For the most part, people care more about your major than your degree type; and based on what little exposure I've had to the UK system (you guys just take 'major' coursework, right?), my brain always draws parallels between majors and what UK calls "courses". In the US, students also take classwork outside their major in the form in general education requirements and electives, depending on the university. When you're allowed to start taking major coursework varies by school as well - I've been taking my major coursework spread out since freshman year.

    Anyway, Charlotte, here's my $0.02:

    1: Some schools are definitely better than others in the sciences and specifically bio. What specific "sub-field" of bio are you interested in (e.g. neuro, biochem, biomed, etc.)? If there's particular topics of interest you've read journal articles about, see what university the researchers on those articles are affiliated with.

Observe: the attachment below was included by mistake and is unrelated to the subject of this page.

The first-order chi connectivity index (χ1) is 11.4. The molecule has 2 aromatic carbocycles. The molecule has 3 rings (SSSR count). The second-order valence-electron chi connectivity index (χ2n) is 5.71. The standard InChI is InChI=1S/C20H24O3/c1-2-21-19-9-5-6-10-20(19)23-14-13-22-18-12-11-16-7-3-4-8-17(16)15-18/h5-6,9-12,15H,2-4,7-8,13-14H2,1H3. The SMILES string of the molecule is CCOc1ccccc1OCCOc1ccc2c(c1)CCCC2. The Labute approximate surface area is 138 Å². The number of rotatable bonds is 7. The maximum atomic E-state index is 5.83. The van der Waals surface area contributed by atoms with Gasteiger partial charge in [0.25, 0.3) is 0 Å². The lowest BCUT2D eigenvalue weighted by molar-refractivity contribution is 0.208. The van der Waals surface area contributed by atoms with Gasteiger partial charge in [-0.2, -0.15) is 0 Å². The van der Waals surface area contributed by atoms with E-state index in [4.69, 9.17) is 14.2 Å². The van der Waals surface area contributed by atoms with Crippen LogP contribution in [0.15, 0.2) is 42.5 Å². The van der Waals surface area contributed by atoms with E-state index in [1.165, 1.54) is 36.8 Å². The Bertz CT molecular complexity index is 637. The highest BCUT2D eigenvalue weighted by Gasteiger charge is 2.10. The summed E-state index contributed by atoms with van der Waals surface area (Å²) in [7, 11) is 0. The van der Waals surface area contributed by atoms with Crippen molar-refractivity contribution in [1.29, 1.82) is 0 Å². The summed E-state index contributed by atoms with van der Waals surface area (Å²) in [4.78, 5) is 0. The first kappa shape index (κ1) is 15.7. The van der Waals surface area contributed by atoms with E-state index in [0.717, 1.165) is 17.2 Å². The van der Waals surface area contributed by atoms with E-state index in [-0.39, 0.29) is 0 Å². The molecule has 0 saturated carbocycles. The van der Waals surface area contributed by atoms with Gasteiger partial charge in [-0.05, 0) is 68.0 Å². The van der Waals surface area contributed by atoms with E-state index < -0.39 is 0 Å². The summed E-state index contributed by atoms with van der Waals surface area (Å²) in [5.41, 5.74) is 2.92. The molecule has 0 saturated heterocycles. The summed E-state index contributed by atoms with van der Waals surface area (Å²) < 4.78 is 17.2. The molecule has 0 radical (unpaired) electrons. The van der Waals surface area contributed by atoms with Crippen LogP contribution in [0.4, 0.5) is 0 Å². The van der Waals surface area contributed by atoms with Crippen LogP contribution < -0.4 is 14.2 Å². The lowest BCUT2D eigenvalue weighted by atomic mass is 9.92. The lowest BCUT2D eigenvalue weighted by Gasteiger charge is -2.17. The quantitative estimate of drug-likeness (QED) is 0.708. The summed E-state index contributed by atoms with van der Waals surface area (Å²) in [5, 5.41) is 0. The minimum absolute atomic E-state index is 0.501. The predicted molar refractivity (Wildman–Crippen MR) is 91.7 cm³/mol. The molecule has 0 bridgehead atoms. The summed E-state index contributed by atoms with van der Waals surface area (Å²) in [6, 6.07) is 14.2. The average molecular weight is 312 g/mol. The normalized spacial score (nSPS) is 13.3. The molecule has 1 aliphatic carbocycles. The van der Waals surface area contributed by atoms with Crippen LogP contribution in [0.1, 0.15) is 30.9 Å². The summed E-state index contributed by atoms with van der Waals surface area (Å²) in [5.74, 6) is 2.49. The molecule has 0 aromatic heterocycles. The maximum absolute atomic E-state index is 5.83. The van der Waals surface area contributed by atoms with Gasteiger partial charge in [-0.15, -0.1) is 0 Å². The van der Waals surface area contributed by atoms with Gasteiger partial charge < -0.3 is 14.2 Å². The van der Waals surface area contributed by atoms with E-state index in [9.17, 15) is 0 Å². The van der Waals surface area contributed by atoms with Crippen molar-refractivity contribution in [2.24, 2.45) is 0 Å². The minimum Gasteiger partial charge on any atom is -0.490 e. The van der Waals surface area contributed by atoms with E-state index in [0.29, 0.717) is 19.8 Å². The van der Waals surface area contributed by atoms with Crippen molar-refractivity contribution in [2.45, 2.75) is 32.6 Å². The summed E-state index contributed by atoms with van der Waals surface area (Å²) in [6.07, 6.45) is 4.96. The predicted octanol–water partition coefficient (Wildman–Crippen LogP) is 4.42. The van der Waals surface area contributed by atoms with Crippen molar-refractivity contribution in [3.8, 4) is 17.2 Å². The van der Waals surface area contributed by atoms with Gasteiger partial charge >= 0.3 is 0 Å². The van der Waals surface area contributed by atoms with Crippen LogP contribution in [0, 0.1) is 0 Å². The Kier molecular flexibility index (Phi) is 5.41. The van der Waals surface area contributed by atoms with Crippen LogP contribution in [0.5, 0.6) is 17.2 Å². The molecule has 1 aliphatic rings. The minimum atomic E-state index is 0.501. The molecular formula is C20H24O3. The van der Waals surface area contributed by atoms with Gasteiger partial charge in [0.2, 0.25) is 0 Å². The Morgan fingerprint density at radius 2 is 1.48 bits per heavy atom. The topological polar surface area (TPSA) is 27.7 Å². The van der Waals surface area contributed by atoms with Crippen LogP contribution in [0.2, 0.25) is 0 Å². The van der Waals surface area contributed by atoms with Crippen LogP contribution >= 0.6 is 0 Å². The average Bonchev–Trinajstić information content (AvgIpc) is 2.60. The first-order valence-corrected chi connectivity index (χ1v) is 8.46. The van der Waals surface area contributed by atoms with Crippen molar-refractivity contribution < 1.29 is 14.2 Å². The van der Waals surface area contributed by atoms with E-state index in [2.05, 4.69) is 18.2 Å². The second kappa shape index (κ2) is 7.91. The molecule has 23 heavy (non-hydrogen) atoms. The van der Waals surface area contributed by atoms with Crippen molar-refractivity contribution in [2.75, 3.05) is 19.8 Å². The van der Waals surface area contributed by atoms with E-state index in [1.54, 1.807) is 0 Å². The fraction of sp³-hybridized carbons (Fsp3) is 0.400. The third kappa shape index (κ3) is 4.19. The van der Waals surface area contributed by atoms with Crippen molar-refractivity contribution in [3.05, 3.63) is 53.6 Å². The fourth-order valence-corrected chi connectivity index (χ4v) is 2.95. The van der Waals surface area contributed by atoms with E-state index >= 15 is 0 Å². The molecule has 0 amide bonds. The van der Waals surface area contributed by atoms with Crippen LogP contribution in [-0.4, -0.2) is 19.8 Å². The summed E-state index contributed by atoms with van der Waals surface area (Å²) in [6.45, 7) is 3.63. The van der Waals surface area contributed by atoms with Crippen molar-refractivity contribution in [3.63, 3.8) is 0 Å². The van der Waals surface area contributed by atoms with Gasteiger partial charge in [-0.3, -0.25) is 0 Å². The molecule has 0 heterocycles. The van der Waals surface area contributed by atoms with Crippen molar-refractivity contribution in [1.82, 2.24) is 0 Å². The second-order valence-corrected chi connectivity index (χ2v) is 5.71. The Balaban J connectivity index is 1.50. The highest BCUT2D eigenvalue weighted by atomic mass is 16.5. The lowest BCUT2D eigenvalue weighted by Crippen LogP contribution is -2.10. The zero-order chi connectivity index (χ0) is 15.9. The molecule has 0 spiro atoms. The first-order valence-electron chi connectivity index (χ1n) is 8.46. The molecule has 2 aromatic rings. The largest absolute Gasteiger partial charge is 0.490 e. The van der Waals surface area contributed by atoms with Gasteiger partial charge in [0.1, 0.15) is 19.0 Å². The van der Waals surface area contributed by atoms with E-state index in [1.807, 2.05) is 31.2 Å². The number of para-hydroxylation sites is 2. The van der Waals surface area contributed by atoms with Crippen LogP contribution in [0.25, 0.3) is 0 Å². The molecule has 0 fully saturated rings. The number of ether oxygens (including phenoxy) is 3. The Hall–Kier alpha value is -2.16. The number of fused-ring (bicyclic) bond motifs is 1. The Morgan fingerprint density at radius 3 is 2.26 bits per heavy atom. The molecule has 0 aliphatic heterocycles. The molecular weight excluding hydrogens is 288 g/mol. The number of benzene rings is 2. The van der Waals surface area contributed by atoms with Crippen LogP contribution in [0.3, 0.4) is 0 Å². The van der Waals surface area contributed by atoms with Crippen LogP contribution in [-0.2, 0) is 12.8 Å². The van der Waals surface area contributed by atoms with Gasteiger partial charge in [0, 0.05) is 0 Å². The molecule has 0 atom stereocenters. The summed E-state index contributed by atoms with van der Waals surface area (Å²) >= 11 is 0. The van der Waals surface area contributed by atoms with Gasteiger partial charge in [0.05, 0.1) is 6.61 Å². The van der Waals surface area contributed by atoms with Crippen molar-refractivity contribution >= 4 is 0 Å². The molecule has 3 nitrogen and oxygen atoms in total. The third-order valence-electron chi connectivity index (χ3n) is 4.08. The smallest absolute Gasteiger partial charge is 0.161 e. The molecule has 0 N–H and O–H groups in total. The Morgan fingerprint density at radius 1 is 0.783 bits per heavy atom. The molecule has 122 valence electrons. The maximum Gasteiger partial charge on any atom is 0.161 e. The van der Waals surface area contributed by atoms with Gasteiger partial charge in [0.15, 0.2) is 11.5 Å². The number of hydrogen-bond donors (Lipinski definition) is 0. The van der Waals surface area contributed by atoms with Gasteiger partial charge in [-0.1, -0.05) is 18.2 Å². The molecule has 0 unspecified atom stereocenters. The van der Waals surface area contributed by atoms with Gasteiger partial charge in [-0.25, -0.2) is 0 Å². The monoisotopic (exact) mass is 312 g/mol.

2: Yes, most schools will let you double major, although the procedure is different at each school.

    3: Most university admissions sites should tell you what level of math minimum they expect.

    4: The SAT and the ACT are the standard college admissions tests, essentially.

    5: You apply in the fall/winter to hear back in the spring and enter the next fall.
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    Sorry, I'm not doing a great job of explaining things here - also I don't know how familiar people are with US/UK systems already so I'm afraid of taking knowledge for granted, but also of being patronising.

    What I was trying to explain to Charlotte was the concept of a liberal arts education, because this doesn't exist in the UK, and most UK school-age students don't know what it is.